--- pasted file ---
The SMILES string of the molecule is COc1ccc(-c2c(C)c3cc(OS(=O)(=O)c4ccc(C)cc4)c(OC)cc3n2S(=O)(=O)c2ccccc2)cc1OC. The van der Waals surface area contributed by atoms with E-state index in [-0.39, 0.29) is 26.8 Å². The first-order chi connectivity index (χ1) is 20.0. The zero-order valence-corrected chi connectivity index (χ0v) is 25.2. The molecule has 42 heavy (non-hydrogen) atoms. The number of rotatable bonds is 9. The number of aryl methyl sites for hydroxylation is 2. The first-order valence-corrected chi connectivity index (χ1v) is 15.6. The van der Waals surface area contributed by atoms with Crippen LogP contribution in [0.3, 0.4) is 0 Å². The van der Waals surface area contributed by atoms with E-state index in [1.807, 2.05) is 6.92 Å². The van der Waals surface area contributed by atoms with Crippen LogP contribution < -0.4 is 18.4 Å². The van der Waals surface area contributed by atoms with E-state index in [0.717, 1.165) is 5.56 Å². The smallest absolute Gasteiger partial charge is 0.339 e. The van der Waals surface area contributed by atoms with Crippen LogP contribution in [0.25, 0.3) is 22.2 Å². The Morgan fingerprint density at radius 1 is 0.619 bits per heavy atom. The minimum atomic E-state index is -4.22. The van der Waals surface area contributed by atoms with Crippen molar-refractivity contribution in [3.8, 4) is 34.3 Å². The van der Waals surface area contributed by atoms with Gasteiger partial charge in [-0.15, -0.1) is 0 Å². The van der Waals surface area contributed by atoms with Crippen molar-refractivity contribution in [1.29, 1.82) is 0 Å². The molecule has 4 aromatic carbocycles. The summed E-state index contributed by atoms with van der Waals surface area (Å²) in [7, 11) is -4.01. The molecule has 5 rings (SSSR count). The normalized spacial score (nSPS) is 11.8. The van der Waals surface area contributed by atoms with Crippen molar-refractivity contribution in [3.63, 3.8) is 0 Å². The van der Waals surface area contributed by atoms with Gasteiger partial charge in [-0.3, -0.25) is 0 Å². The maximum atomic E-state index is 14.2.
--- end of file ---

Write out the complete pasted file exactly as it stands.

The SMILES string of the molecule is COc1ccc(-c2c(C)c3cc(OS(=O)(=O)c4ccc(C)cc4)c(OC)cc3n2S(=O)(=O)c2ccccc2)cc1OC. The van der Waals surface area contributed by atoms with E-state index in [-0.39, 0.29) is 26.8 Å². The first-order chi connectivity index (χ1) is 20.0. The zero-order valence-corrected chi connectivity index (χ0v) is 25.2. The molecule has 42 heavy (non-hydrogen) atoms. The number of rotatable bonds is 9. The number of aryl methyl sites for hydroxylation is 2. The first-order valence-corrected chi connectivity index (χ1v) is 15.6. The van der Waals surface area contributed by atoms with Crippen LogP contribution in [0.3, 0.4) is 0 Å². The van der Waals surface area contributed by atoms with E-state index in [1.807, 2.05) is 6.92 Å². The van der Waals surface area contributed by atoms with Crippen LogP contribution < -0.4 is 18.4 Å². The van der Waals surface area contributed by atoms with E-state index in [0.717, 1.165) is 5.56 Å². The smallest absolute Gasteiger partial charge is 0.339 e. The van der Waals surface area contributed by atoms with Crippen LogP contribution in [0.25, 0.3) is 22.2 Å². The Morgan fingerprint density at radius 1 is 0.619 bits per heavy atom. The minimum atomic E-state index is -4.22. The van der Waals surface area contributed by atoms with Crippen molar-refractivity contribution in [3.8, 4) is 34.3 Å². The van der Waals surface area contributed by atoms with Gasteiger partial charge in [-0.15, -0.1) is 0 Å². The van der Waals surface area contributed by atoms with Crippen molar-refractivity contribution in [1.29, 1.82) is 0 Å². The molecule has 4 aromatic carbocycles. The summed E-state index contributed by atoms with van der Waals surface area (Å²) in [7, 11) is -4.01. The molecule has 5 rings (SSSR count). The normalized spacial score (nSPS) is 11.8. The van der Waals surface area contributed by atoms with Crippen molar-refractivity contribution in [3.63, 3.8) is 0 Å². The van der Waals surface area contributed by atoms with Gasteiger partial charge in [-0.3, -0.25) is 0 Å². The maximum atomic E-state index is 14.2.